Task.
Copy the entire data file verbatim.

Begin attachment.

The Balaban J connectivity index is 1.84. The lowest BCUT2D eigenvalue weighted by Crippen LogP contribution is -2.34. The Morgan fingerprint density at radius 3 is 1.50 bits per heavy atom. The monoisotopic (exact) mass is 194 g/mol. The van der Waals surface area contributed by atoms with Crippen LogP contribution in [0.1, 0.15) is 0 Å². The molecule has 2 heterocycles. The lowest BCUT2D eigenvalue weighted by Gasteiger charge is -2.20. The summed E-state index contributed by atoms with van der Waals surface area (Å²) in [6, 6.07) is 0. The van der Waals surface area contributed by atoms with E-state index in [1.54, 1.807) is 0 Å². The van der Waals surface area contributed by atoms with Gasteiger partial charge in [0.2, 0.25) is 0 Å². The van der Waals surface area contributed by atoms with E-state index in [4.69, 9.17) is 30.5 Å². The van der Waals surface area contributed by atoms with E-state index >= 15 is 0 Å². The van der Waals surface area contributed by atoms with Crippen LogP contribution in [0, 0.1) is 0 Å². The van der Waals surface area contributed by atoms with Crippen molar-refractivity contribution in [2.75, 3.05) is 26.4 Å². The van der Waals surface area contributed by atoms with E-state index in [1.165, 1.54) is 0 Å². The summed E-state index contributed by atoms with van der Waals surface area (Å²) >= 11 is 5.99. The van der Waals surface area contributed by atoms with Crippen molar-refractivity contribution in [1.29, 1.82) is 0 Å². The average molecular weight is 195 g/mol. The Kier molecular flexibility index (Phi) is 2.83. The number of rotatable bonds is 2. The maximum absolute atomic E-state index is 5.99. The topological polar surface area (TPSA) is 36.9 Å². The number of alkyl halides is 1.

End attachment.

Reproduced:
The Balaban J connectivity index is 1.84. The lowest BCUT2D eigenvalue weighted by Crippen LogP contribution is -2.34. The Morgan fingerprint density at radius 3 is 1.50 bits per heavy atom. The monoisotopic (exact) mass is 194 g/mol. The van der Waals surface area contributed by atoms with Crippen LogP contribution in [0.1, 0.15) is 0 Å². The molecule has 2 heterocycles. The lowest BCUT2D eigenvalue weighted by Gasteiger charge is -2.20. The summed E-state index contributed by atoms with van der Waals surface area (Å²) in [6, 6.07) is 0. The van der Waals surface area contributed by atoms with E-state index in [1.54, 1.807) is 0 Å². The van der Waals surface area contributed by atoms with Gasteiger partial charge in [0.2, 0.25) is 0 Å². The van der Waals surface area contributed by atoms with E-state index in [4.69, 9.17) is 30.5 Å². The van der Waals surface area contributed by atoms with E-state index >= 15 is 0 Å². The van der Waals surface area contributed by atoms with Crippen LogP contribution in [0, 0.1) is 0 Å². The van der Waals surface area contributed by atoms with Crippen molar-refractivity contribution in [2.75, 3.05) is 26.4 Å². The van der Waals surface area contributed by atoms with E-state index in [1.165, 1.54) is 0 Å². The summed E-state index contributed by atoms with van der Waals surface area (Å²) >= 11 is 5.99. The van der Waals surface area contributed by atoms with Crippen molar-refractivity contribution in [1.29, 1.82) is 0 Å². The average molecular weight is 195 g/mol. The Kier molecular flexibility index (Phi) is 2.83. The number of rotatable bonds is 2. The maximum absolute atomic E-state index is 5.99. The topological polar surface area (TPSA) is 36.9 Å². The number of alkyl halides is 1.